China – end-game, or just a correction?

China is in the news today. Once again, President Trump is tweeting away – calling the trade deal precarious. I know that I will become instantly unpopular for saying this – but I actually admire Trump’s negotiating tactics and business savvy. As such, I do believe that he had done more good for America (non-economic policy aside) than most other Presidents. I recently finished “The Art of the Deal” – a book authored by Donald Trump on his business career. One has to admire his ability to analyse what the negotiating party on the other side of the table really wants, and what will motivate them to crack a favorable deal. He really does have some common sense – despite his sometimes wildly strange tweets and verbal flatulence. So, deplorable personality aside, I have learned to admire the man’s ability to do the job – economically speaking, anyhow. It’s a love-hate kinda thing for me.

Watching Trump move back and forth between “The deal is never gonna happen” to “We’re really close to a deal” may seem like Schizophrenia. But, from what I see, it may be part of a very effective negotiating tactic. One that will, hopefully, crack the best deal possible for America in the trade agreement. And that, at the end of the day, is his (or any negotiator’s) job. Trump’s business-friendly atmosphere certainly hasn’t hurt the US economy so far – as seen in this blog. So, my opinion – i.e. my non-quantitative, non-analytical, view –  is that Trump is going to use his negotiation savvy to scare the Chinese into meeting better terms.  A deal will come through, and the current talk is a tactic. But, that’s just an opinion. I may be totally wrong. So better to look at the charts!

Given today’s weakness on the Shanghai – and on our markets – perhaps it’s time to take a look at a battle plan on preserving our capital. It would be a shame to lose our gains from the past few months – having ridden the markets up so far. Here’s a weekly chart of the Shanghai Stock Exchange. Note how technical resistance at 3300 –something I have noted on prior blogs- was tested and failed. Support lies right at current levels, somewhere near 3000. While I would tolerate two or three days of spikes below that level, a longer lasting break would concern me. So keep an eye. The market is overbought  – lining up with the technical resistance.

Next, let’s look at the US market. The SPX is not as overbought as the Shanghai on the weekly chart – but its still up there. We are starting to see a bit of rounding over by stochastics and RSI. According to my Bear-o-meter, discussed in the last blog – the S&P 500 sits in a neutral risk/reward zone. So there’s little edge I can give you beyond suggesting, as I did on that blog, that a correction is probable- although it does not yet look like it will be overly deep. But that can change.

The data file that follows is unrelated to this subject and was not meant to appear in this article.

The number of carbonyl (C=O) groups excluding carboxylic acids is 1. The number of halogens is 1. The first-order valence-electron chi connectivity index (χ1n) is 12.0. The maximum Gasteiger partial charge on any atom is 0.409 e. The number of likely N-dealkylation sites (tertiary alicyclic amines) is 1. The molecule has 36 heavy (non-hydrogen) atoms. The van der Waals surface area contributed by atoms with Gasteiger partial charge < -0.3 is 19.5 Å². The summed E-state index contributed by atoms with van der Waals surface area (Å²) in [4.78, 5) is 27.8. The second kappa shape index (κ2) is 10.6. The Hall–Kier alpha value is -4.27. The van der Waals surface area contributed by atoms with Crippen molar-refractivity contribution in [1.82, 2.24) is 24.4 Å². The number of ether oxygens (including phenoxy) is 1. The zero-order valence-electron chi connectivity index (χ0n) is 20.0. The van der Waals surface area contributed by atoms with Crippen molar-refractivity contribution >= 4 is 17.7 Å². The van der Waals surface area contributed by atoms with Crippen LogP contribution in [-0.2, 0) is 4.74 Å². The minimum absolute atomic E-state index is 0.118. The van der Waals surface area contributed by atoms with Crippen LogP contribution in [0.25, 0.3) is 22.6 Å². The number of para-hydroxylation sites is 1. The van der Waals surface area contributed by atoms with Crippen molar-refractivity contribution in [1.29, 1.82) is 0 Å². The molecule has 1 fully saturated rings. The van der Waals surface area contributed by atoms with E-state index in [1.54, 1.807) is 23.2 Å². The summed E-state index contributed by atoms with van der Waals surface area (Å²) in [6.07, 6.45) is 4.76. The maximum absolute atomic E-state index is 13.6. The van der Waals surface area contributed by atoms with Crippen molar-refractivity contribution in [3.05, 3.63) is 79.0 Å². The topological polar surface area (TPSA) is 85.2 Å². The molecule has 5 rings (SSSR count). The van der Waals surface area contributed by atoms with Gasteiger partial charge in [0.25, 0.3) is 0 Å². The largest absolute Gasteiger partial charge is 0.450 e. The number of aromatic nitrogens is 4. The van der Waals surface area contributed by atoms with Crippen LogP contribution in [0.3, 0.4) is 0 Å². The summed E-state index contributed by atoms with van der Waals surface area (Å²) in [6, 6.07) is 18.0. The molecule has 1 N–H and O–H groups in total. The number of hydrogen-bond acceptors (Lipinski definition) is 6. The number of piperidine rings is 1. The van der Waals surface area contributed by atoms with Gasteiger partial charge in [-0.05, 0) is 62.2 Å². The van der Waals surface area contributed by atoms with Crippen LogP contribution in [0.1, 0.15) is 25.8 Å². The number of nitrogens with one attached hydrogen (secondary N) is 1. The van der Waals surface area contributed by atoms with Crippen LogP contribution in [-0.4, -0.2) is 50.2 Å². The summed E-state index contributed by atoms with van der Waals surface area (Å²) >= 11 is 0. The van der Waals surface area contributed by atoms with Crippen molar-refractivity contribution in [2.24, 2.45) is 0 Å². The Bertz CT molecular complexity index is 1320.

Finally, let’s look at the TSX. It’s a little more overbought than the SPX. Momentum is rolling over from a higher level. So the correction here may be a bit deeper than the US. Again, though, it’s hard to see how deep it will go.

Conclusion

I have noted in past blogs that my outlook is for a choppy market over the coming months. Markets tend to trade sideways for extended periods of time. To me, this looks like less of an environment for a bear market, and more of a trading environment. Quite frankly, if that’s correct, you and I have an advantage if we use Technical Analysis to play the chop. Happy trading!

2 Comments

  • Couldn’t disagree with you more on this one. But I still enjoy your analysis and style in delivering your analysis.

    At best Trump will get a mediocre deal, at worst he will rattle the markets for months. His style is to overwork everything and get little in return.

    He’s harmed healthcare–lied about healthcare, too– driven up debt, and he has used his big mouth style to hide his mediocrity or poor job performance. I know some believe he is dumb like a fox, but I believe he really is dumb–no more than that. He is protected by enablers and co-dependents.

    He came in to leadership in good times. And it is the prolonged low interest rates that have kept the system going, not the goofball in the white house.
    No, as an American, I look forward to saying adios in 2020.

    You’ve consistently delivered great advice on reading charts and how to use them to make disciplined decisions. And always in good humor. What’s not to like? Thanks!

    Reply
    • Thanks for the balanced intelligent approach of your response Mary–Trump is a hard guy to like. I find him an a hard guy to read lots of the time–but I do like his business friendly policies surrounding tax, repatriotization of corporate money and the way he views supporting the economy (as opposed to our snowflake who focuses on buying votes, nothing to help the economy) -the trade deal terms are actually not “his” alone–they are decisions made by his trade group collectively–and they do address many of the issues that have been unfair to the USA
      But to your point–he can be so polarized on so many issues its really hard to like much of what he does.
      I tend to stick to how it affects the markets–and while it has been a good environment for economic growth with or without him\ there is no doubt that he has been supportive of that growth, rather than crushing of it like our own scandal-plagued boy in Canada.

      Reply

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